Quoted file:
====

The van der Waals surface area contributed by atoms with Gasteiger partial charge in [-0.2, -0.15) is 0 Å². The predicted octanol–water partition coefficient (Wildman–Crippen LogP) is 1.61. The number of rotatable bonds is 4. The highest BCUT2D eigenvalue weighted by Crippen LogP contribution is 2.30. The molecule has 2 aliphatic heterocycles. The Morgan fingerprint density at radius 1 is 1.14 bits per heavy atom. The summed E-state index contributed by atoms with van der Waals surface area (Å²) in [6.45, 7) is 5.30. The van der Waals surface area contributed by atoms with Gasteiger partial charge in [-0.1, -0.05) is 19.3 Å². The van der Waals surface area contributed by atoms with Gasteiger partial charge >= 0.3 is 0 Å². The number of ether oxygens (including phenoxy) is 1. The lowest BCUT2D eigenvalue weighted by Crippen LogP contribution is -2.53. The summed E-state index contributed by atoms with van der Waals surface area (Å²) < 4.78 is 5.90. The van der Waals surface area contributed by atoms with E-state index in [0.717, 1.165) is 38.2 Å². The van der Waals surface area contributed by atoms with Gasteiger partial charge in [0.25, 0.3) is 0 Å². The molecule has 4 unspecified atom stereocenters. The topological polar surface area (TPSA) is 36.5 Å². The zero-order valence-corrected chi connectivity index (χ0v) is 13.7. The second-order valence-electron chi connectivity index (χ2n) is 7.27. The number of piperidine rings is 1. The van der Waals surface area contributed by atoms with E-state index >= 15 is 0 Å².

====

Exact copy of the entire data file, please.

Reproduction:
The van der Waals surface area contributed by atoms with Gasteiger partial charge in [-0.2, -0.15) is 0 Å². The predicted octanol–water partition coefficient (Wildman–Crippen LogP) is 1.61. The number of rotatable bonds is 4. The highest BCUT2D eigenvalue weighted by Crippen LogP contribution is 2.30. The molecule has 2 aliphatic heterocycles. The Morgan fingerprint density at radius 1 is 1.14 bits per heavy atom. The summed E-state index contributed by atoms with van der Waals surface area (Å²) in [6.45, 7) is 5.30. The van der Waals surface area contributed by atoms with Gasteiger partial charge in [-0.1, -0.05) is 19.3 Å². The van der Waals surface area contributed by atoms with Gasteiger partial charge >= 0.3 is 0 Å². The number of ether oxygens (including phenoxy) is 1. The lowest BCUT2D eigenvalue weighted by Crippen LogP contribution is -2.53. The summed E-state index contributed by atoms with van der Waals surface area (Å²) < 4.78 is 5.90. The van der Waals surface area contributed by atoms with E-state index in [0.717, 1.165) is 38.2 Å². The van der Waals surface area contributed by atoms with Gasteiger partial charge in [0.25, 0.3) is 0 Å². The molecule has 4 unspecified atom stereocenters. The topological polar surface area (TPSA) is 36.5 Å². The zero-order valence-corrected chi connectivity index (χ0v) is 13.7. The second-order valence-electron chi connectivity index (χ2n) is 7.27. The number of piperidine rings is 1. The van der Waals surface area contributed by atoms with E-state index >= 15 is 0 Å².